It seems to help for there to be a particular event or deadline that you’re focused upon, with clarity about what a win or loss would look like. When I tried running a Premortem in a general way to try and improve overall team performance, it fizzled somehow.

It works best if you come up with the 20-20 counterfactual hindsight reasons for failure quietly in isolation rather than out loud - see Quiet Brainstorming.

Make sure there’s enough time. I participated in a Premortem that spent all the time highlighting reasons why things could fail, and ran out of time to consider the changes we could make to turn it around. Everyone left feeling enormously dispirited, and we didn’t discover or make the changes we needed to.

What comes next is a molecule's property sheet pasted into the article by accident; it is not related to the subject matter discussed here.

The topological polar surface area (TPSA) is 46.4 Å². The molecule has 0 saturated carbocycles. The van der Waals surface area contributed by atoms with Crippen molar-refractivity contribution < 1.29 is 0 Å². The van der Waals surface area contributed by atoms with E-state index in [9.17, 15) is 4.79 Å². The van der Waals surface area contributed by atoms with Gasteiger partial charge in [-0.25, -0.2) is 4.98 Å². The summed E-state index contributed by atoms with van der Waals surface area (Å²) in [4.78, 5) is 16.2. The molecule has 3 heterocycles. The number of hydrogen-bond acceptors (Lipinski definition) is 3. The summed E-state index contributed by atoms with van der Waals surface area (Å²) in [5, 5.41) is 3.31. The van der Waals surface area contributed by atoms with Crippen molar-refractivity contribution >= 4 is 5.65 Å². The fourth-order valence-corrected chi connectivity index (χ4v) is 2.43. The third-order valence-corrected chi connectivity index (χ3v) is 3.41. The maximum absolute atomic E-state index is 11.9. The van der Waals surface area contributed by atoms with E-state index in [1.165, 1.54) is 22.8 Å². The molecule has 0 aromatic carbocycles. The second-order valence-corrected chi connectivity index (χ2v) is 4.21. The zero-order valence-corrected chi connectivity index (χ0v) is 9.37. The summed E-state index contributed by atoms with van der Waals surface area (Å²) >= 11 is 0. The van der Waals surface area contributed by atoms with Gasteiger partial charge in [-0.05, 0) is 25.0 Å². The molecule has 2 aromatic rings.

Finally, there needs to be trust. I tried running one in a group where there wasn’t trust. One of the key people involved didn’t show up, which meant that we didn’t have their input or their buy-in to potential actions. The other didn’t really want to consider the worst-case scenario, and we were both wary of saying what we really thought. Perhaps it’s no surprise that the worst-case scenario eventually came to pass.

Footnotes

Based on: